US Average Liability and Full Coverage Rates

The table below includes average national liability and full-coverage rates side-by-side ranging from 2012 to 2019. It’s worth noting that this is the most recent actual cost data we can gather from the Insurance Information Institute (III).

Note: cost totals are for one year of liability and full coverage. All data is from the III.

As you can see in the table above, liability accounts for nearly two-thirds of the total cost of a full coverage policy. In addition, the price of each type of coverage grew steadily between 2012 and 2019. In that period, liability expenses rose from $518.49 to $650.35, or 22.5%. Full-coverage premiums rose even faster, growing from $814.99 in 2012 to $1,070.47 by 2019, or 23.8%.

Average Liability and Full Coverage Rates by State

Where you call home is one of the most important auto insurance rate factors. The reason is that your ZIP code reveals to insurers the risks associated with your area. Liability and full coverage almost always cost more in urban settings where more claims are filed because of accidents, crime, and weather-related damages.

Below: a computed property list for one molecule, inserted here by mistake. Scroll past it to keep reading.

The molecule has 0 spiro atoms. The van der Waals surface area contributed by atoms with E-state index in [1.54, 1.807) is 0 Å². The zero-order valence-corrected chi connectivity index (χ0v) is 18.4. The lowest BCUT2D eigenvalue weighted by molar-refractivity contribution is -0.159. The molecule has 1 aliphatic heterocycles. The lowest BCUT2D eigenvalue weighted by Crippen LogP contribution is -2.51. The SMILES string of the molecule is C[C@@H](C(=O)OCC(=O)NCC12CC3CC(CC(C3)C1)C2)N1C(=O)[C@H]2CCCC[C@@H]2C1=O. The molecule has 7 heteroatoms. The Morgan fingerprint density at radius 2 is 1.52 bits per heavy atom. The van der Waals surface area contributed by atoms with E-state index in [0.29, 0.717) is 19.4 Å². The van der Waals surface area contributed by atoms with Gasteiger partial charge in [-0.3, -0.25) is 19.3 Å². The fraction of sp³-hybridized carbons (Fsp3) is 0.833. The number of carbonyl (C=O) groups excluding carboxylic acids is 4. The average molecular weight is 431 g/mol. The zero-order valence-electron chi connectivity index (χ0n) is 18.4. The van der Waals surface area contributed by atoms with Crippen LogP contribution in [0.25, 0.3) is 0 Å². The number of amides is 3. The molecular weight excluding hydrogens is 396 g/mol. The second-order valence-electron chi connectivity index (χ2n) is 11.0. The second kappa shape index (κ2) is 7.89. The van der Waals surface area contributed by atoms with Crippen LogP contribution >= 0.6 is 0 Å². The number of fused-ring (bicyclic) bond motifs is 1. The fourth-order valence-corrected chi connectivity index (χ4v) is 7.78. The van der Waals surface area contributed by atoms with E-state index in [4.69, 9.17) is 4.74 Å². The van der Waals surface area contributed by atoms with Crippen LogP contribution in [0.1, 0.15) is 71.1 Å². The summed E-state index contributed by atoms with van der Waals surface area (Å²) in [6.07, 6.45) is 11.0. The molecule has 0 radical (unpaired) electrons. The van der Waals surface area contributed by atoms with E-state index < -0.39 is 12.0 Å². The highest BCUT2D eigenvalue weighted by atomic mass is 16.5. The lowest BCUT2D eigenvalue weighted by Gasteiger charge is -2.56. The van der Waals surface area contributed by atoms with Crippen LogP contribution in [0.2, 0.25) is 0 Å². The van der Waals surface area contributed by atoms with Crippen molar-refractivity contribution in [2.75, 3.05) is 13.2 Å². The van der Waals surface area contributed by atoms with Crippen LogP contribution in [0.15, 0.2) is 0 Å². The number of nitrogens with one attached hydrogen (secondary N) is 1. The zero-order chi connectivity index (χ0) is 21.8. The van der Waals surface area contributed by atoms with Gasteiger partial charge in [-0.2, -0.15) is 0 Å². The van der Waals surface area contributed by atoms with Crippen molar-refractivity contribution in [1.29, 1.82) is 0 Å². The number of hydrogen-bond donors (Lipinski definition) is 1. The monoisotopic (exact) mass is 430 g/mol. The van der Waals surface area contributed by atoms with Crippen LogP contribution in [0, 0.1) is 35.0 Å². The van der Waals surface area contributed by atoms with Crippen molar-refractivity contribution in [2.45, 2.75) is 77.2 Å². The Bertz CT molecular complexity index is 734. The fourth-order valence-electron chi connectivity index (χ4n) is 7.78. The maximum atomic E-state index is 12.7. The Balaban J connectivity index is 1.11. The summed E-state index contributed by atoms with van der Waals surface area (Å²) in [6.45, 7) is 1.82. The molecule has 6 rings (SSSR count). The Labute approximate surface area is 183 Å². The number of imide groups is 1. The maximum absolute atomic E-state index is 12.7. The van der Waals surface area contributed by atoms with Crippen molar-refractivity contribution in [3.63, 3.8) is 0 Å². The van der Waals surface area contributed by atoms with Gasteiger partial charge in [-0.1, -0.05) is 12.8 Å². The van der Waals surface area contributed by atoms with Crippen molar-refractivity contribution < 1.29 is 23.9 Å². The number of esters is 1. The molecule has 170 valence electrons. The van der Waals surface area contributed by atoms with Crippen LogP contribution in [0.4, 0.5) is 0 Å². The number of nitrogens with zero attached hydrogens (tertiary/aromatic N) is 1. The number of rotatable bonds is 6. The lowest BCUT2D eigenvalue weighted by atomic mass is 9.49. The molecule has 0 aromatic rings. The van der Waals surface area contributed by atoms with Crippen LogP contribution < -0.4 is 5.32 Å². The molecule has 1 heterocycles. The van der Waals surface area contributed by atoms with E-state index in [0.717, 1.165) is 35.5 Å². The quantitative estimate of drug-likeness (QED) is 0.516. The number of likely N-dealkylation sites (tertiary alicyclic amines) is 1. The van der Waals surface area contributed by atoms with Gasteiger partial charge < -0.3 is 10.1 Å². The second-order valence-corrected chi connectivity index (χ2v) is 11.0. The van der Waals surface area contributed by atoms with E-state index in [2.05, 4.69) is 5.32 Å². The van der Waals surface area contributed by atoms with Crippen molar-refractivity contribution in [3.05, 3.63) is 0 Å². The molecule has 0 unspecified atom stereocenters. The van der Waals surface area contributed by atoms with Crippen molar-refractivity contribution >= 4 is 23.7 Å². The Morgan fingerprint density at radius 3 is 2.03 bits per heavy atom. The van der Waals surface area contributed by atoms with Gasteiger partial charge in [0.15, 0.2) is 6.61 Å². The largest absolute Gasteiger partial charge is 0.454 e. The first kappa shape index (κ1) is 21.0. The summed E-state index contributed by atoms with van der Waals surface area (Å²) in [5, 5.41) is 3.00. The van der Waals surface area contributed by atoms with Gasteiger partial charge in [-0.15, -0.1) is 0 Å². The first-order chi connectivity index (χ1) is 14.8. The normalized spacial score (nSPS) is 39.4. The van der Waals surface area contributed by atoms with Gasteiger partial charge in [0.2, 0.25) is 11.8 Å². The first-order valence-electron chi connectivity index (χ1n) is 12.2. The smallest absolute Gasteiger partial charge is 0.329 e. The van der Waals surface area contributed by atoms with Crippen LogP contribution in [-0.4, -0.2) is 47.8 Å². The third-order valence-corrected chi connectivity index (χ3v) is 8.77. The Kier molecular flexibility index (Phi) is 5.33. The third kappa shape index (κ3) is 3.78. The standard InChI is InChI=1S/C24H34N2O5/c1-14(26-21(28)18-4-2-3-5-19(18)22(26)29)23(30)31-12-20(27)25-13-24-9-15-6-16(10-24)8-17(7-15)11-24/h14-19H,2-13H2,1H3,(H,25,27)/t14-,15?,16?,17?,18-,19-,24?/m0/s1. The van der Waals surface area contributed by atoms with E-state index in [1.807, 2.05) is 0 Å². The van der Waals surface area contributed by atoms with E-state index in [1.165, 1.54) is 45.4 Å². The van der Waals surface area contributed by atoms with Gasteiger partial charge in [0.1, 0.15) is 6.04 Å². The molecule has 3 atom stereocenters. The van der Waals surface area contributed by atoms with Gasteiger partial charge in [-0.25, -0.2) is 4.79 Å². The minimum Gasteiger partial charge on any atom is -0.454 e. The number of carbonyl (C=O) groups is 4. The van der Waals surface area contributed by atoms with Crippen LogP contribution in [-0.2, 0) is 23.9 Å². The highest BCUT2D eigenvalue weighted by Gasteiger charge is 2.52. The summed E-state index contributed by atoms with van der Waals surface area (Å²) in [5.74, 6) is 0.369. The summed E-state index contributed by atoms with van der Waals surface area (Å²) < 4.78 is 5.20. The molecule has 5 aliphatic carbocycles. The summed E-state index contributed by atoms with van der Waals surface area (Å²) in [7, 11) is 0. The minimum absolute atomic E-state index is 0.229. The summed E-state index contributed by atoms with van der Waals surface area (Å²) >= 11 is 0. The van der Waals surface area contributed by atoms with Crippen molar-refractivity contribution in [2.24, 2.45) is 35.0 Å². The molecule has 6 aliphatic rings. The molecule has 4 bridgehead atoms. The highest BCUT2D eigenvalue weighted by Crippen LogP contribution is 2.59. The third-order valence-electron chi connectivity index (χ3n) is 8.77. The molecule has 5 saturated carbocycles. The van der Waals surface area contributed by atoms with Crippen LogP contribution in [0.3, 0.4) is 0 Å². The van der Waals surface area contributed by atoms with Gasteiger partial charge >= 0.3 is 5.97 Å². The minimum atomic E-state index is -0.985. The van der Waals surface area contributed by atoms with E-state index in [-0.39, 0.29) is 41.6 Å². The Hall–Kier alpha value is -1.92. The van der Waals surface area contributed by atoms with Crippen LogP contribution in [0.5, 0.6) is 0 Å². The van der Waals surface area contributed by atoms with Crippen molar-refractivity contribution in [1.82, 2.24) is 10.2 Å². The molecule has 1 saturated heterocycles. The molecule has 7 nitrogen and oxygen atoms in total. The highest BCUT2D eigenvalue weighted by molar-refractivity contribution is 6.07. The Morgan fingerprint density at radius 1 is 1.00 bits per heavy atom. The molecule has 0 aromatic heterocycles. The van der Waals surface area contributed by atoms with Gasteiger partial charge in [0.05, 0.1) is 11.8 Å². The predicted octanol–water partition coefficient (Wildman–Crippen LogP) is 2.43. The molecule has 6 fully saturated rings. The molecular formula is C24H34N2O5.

The table below displays average liability and full coverage rates in all 50 states, as well as the District of Columbia as of 2019. The costs below come from the III and were initially sourced by the National Association of Insurance Commissioners (NAIC). In 2019, the national average for liability was $650.35, while full coverage policies averaged $1,070.47.

StateLiabilityFull Coverage
District of Columbia$819.36$1,440.58
New Hampshire$442.52$864.35
New Jersey$958.31$1,395.53
New Mexico$584.25$932.67
New York$932.46$1,445.30
North Carolina$392.06$741.70
North Dakota$312.30$703.73
Rhode Island$918.30$1,382.64
South Carolina$715.26$1,114.90
South Dakota$337.11$745.33
West Virginia$515.20$946.03
Note: cost totals are for one year of liability or full coverage insurance. All data is from the III.